In amphibians and reptiles, the heart, being full of blood and having relativly thin walls, is able to get a large enough blood supply from the blood that they are pumping.

In birds and mammals, on the other hand, the heart is larger and has thicker walls, and so needs special arteries to feed into it to provide it with blood.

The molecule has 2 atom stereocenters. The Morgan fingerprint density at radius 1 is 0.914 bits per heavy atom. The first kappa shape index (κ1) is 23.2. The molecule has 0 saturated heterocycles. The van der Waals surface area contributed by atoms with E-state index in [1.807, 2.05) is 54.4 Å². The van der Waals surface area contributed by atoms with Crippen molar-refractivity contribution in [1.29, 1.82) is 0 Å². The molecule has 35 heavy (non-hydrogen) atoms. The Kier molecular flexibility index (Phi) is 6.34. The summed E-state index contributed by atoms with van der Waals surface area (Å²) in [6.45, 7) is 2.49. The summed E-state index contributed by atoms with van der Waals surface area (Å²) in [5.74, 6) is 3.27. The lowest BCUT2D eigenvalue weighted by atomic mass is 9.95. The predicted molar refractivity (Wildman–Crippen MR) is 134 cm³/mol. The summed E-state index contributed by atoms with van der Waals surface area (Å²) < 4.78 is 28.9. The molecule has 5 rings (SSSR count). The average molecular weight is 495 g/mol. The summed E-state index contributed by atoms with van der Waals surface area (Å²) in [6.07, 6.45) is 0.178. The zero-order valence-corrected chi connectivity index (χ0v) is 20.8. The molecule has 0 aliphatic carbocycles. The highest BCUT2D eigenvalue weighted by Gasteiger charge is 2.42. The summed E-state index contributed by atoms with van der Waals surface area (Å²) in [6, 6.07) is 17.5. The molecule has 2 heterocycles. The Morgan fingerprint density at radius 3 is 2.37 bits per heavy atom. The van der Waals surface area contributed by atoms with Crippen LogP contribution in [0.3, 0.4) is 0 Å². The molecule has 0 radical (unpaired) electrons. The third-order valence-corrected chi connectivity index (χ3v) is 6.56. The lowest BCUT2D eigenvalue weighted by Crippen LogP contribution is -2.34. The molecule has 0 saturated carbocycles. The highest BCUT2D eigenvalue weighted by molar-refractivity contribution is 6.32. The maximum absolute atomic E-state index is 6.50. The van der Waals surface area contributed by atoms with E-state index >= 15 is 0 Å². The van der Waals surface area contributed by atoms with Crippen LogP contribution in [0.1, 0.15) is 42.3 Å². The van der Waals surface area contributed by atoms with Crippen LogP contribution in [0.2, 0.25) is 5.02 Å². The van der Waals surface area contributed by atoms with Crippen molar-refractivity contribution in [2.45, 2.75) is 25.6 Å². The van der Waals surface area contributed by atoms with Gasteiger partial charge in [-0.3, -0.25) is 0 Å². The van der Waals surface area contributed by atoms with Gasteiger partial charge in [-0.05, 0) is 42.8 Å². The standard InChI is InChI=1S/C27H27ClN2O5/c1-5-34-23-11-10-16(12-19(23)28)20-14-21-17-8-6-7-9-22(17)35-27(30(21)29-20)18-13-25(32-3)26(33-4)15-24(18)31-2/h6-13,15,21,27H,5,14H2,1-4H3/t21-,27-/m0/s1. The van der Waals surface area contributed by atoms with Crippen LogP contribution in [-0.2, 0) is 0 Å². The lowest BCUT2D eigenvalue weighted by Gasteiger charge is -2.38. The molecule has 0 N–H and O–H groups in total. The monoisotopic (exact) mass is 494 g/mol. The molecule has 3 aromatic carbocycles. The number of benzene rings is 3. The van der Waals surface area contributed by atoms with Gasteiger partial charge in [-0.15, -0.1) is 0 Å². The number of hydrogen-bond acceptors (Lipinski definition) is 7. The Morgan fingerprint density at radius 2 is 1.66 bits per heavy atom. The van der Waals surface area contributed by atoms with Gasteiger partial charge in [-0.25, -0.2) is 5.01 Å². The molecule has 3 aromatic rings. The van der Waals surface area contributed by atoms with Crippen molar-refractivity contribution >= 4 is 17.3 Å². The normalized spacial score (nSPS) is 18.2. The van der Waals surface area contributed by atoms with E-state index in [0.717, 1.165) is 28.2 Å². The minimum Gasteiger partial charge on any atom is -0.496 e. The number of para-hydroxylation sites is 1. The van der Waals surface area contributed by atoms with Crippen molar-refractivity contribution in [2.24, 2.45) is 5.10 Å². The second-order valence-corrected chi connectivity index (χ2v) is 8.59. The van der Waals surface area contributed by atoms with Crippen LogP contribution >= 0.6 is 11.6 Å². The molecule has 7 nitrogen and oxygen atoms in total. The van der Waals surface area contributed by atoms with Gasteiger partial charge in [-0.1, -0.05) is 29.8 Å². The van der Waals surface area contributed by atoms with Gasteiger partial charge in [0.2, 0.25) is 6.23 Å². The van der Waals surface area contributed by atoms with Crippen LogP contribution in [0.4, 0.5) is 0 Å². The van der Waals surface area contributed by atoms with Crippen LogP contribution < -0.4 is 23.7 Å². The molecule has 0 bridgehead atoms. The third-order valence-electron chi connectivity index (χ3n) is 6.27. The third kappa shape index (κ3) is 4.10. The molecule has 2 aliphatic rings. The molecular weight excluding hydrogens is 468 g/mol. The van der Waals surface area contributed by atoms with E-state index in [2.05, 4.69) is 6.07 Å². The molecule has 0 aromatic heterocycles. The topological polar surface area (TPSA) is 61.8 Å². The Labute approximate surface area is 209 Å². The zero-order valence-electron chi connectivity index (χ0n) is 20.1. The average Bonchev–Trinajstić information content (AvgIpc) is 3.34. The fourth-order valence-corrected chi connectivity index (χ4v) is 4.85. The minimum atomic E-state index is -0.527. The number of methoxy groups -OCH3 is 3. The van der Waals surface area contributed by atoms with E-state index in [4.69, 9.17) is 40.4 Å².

In the human heart, right after the aorta leaves the left ventricle, two relativly small arteries branch off of it. These are the right and left coronary arteries. A blocking of these arteries by an embolism is a heart attack. Unlike most body tissue, which can survive with an interrupted blood supply, the heart, like the brain, needs a constant blood source if it is to survive. Thus, the coronary arteries are one of the most important blood vessels in the entire body.